Food Sharing Apps Won’t Solve Our Massive Food Waste Problem (Undark)

This article focuses on apps that provide methods to recover food in order to combat waste and discusses how societal norms, monitoring difficulties, and scaling prevent accurate measurement of impact. It also discussed the fact that these apps are most functional in urban areas, and are largely unable to be used in rural areas, meaning that rural food banks and shelters are not reaping their potential.

More opinions:

Opinion: When it Comes to Food Waste, Shoppers Aren’t the Only Ones to Blame (FoodTank)

How Technology is Shaping Food Waste Prevention (EIT Food)

How AI, Digital Innovation Can Help Grocers Reduce Food Waste (Grocery Dive)

Emerging Tech is Transforming Food Waste Into a Climate and Business Opportunity (Food Navigator)

Experts’ Opinions: Food Waste — Consequences and Solutions (Development Aid)

Conference Papers/Presentations:

Reducing Consumer Food Waste Using Green and Digital Technologies (United Nations Environment Programme)

The UN’s 2021 Environment Programme created a 96-page brief discussing food loss and waste, and the technologies that are in play or could be used to reduce it. The paper covers the current state of food waste and its consequences, the causes of consumer waste, green and digital technologies that are in use or in development to reduce waste, and actors, policies, and instruments being used to promote the reduction of food waste. Finally, it compares five major cities (Bangkok, Belgrade, Bogotá, Doha, and Kampala) to understand different cultural factors that contribute to food waste and the solutions that would be most effective. The authors conclude that cities in developed and developing countries are hot spots for food waste, that there is a large gap in data and assessment of consumer food waste from one place to another, and that there are many complex causes that could be addressed by using new technologies that raise awareness and change perceptions and behaviors around food waste.

How Digital Platforms with a Social Purpose Trigger Change towards Sustainable Supply Chains (54th Hawaii International Conference on System Sciences 2021)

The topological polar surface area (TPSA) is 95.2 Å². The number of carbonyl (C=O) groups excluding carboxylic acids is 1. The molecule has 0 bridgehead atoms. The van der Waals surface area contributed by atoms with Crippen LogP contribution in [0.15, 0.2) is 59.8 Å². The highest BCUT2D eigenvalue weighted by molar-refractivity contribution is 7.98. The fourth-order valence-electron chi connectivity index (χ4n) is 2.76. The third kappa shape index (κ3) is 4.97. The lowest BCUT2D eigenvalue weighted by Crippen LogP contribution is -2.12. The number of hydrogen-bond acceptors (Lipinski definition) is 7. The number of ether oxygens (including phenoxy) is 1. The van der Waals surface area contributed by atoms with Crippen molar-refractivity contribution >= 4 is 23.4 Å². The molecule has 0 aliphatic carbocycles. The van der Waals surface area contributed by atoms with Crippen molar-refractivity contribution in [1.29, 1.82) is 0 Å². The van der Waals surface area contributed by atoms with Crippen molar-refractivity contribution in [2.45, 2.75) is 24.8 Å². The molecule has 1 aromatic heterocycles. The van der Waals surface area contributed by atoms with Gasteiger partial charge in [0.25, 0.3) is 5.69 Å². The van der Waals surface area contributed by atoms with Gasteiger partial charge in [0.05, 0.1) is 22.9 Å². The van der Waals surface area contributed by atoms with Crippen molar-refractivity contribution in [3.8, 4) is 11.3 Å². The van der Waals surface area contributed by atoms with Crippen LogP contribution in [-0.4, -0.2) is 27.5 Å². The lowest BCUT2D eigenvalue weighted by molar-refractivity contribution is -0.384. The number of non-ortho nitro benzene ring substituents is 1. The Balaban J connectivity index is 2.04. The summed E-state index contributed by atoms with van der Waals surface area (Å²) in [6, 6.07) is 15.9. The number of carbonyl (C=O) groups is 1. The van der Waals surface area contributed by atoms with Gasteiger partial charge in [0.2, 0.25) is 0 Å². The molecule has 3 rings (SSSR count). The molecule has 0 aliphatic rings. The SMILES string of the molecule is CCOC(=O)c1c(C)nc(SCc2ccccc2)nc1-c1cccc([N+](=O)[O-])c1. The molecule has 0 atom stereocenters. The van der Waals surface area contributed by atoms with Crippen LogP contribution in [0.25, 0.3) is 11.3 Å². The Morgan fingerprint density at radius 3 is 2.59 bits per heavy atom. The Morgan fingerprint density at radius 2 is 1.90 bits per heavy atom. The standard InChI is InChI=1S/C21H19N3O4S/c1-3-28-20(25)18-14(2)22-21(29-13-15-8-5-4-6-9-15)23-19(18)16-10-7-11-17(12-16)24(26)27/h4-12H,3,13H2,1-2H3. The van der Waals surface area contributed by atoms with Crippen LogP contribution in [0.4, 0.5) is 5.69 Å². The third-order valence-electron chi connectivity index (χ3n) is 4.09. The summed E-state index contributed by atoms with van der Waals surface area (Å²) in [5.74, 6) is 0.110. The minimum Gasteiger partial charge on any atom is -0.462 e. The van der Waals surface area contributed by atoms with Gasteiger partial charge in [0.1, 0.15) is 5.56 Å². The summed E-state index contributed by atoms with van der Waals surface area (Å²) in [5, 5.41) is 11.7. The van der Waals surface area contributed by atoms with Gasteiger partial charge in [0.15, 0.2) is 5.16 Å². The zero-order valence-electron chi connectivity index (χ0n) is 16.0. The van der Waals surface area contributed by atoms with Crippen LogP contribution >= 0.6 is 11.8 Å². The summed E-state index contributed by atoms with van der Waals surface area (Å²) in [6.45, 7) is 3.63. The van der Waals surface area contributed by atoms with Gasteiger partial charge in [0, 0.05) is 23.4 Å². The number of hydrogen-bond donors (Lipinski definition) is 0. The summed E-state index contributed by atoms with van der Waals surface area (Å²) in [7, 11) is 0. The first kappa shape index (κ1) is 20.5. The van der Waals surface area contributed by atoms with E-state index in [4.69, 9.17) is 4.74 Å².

This paper explores how three categories of businesses, Alterationists, Redistributors, and Capacity Builders, work together and separately to combat food waste. Alterationists shift the traditional food supply chain and allow consumers to be closer to the source of their food; redistributors prevent the waste of surplus food; and capacity builders use technology to increase the consumer’s ability to use all parts of the food they buy. The researchers found that each of these provide valuable services to other businesses and to consumers while emphasizing social and environmental impacts, creating a “triple bottom line” by incorporating costs to people and the planet into their calculation of the full cost of doing business, in addition to financial output and gains.

Reducing Food Waste Using Information Technology: A Case from Switzerland (56th International Conference on System Sciences)

The researchers reviewed 181 articles, conducted a quantitative survey, and used the Theory of Reasoned Action (TRA) to explore whether information technology (IT) can lower food waste coming from Swiss households. The results indicate that survey respondents were most interested in using information technology for food storage and preparation, meaning that they wanted to be notified close to a food’s expiration date so they were reminded to use it before it went to waste and also to be told how best to store foods that are perishable. The survey results show that people prefer to have IT available on their smartphones and tablets, or on a web app.

VIDEO: Insights from the Farm: Cultivating Ideas to Reduce Farm-Level Food Loss (ReFED)

ReFED’s 2023 Food Waste Summit included several panels geared to different contributors and/or solutions to specific areas of food loss and waste (FLW). The panel featured here was moderated by John Larson of the American Farmland Trust and featured Rod Snyder from the EPA, Hallie Shoffner from SFR Seed, Leigh Prezkop from the World Wildlife Fund, and Nicole Partridge from FPL Food, LLC. By featuring farmers, a government agency, and a non-profit, the panel comprehensively covered not only the problems affecting farmers but also the actions already being taken to mitigate food loss at the farm level and the potential for more solutions to be derived from federal funding and grants. Click here for a full list of session recordings.

More conference papers/presentations:

ShareFood: CareHood: An Educational Mobile Application for Awareness on Food Wastage (AIP Publishing)

Halal Industrial Food Waste Management: Lesson Learnt from Japan (Annual Conference on Islamic Economy and Law)

CES 2023: These Start-Ups Are Using Technology To Help Reduce Global Food Waste (EuroNews.Next)